Well I am pleased to be bringing you the first guest interview for Xenos, from an old and good friend of mine Steve. Enjoy, and let us know what you think.
[My questions are in italics]
Hi Steve, how you doing?
Just fine and dandy JR. Happy New Year.
How do you know Jonathan?
We were in a student band together in Lancaster. Called Glass Half Full, we were a pretty funky outfit with some great songs and C-razy instrumental workouts. Not quite as tight as the Berlin Philharmonic, not quite as cool and the Jimi Hendrix, we always guaranteed a good time and positive vibes.
How would you describe the essence of your existence in less than ten words?
All being is becoming, unfortunately without a goal or purpose.
What do you do for a living?
I’m a Senior Lecturer in Law. I lecture and write on legal philosophy.
How would you describe your religious/spiritual/political/worldview convictions?
On the one hand, I try to keep utopia in mind. There are many reasons why we don’t have a perfect world, some necessary (death) some contingent (scarcity / disorganization). Nonetheless utopia is the only real yardstick for measuring politics and history and the best stick for beating people with when they dismiss greed and inertia as ‘human nature’.
On the other hand, I’m reluctant to think that there is anything ‘necessary’ or ‘obvious’ in ethics and morality. In other words, in many cases you can’t and won’t argue people into acting in a more ethical way, they have to learn to ‘see it’ themselves, which has very little to do with philosophical arguments.
Make of that what you will!
What are the most significant ways in which your studies have changed the way you view the world?
My studies have made me confident to trust my own thinking and judgement. Admittedly, I generally trust my thinking and judgement to tell me what’s wrong with things rather than what’s right with them, but I’m resigned to the fact that that’s as close to Enlightenment as I’m going to get.
If there was one book you could get everyone to read what would it be?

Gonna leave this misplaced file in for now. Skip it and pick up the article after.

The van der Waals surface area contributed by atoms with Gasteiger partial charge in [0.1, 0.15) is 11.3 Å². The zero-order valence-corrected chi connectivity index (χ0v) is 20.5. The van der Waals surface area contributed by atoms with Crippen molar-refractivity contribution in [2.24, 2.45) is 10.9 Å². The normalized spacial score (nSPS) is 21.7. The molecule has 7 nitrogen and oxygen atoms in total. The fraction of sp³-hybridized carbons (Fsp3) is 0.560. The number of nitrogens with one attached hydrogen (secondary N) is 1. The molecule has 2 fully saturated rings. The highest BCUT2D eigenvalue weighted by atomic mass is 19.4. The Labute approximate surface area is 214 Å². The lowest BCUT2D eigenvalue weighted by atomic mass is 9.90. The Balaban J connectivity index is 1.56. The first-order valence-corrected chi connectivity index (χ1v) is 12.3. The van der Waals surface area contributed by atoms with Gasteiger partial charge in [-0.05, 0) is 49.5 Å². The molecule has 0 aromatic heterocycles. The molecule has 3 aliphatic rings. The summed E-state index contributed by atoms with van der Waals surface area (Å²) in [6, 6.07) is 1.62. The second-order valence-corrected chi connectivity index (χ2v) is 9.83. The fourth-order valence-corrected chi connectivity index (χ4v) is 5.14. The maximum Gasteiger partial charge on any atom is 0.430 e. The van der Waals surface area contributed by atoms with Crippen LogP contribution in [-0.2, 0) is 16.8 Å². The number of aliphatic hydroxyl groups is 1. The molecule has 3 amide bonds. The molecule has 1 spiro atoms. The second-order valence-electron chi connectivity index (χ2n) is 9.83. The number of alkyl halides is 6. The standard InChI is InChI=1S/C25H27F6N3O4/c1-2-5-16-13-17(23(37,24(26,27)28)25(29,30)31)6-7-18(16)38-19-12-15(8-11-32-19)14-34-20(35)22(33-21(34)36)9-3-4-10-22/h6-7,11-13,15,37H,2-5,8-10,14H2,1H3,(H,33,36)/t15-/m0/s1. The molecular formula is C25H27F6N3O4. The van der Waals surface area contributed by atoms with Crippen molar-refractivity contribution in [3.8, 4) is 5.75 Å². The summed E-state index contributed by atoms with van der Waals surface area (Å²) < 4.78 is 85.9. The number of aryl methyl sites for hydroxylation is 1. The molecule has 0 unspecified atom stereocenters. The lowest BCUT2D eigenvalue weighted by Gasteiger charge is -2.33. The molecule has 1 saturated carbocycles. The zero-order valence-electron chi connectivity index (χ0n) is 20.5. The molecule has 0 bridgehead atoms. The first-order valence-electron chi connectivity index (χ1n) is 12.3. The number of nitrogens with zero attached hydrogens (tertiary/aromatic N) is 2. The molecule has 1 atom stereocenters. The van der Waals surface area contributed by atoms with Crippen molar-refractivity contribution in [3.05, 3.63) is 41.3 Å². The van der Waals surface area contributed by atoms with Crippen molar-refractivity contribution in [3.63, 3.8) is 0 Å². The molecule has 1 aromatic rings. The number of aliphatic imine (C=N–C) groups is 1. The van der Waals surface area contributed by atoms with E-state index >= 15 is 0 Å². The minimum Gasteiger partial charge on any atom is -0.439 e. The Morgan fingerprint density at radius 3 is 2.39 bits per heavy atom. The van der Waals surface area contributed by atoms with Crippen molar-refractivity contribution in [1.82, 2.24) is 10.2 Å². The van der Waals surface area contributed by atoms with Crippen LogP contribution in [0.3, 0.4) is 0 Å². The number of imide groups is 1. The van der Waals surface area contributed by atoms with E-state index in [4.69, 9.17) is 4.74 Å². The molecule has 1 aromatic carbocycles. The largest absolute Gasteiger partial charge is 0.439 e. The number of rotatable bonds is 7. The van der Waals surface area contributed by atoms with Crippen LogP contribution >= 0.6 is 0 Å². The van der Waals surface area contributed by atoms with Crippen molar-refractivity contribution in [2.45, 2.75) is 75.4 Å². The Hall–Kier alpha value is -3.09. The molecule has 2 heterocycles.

Plato’s Republic. Every conclusion is wrong: justice is not internal harmony / the perfect state is not one run by mathematician-philosophers / art is not so dangerous that it has to be controlled by the state. Nonetheless it is simultaneously a beautiful utopian vision and the most ambitious attempt ever to unify knowledge, ethics and psychology. One for megalomaniacs I think.
If there was one piece of music you could get everyone to sit down and listen to what would it be?
This is possibly the most difficult question of the lot.
I can and do make people listen to the opening of Mozart’s Requiem (and ruin it for them) by pointing out why it is so good, i.e. because the music (particularly the dynamics, when they’re done right) is heart wrenching in itself but, at the same time, it’s also a dialogue between Man and God.
However, I think when push comes to shove the soul of this man can be found in the Fugue from JS Bach’s Prelude and Fugue in E Minor (BWV 548). I like extreme music and this is it: it’s actually so intense that the only way to describe it is hardcore. Listen to it unzip from one note to full frontal attack. Obscenely good.
Name your three biggest heroes and a sentence why.
Socrates: the importance of Socrates lies in the fact that there is something valuable in having a completely negative philosophy. We need people who make it their business to lay into accepted ideas and received notions. It doesn’t matter if they don’t have an all-encompassing, many-coloured theory, to replace them with.
Wittgenstein: for the same reasons as Socrates.
Frank Zappa: for similar reasons again. He wasn’t afraid of taking the piss out of anyone or anything. He also combined biting satire with being the second best electric guitarist to have walked the planet. That’s quite a combination.
Thanks for your time :)
No Johann Sebastian Robinson: thank you.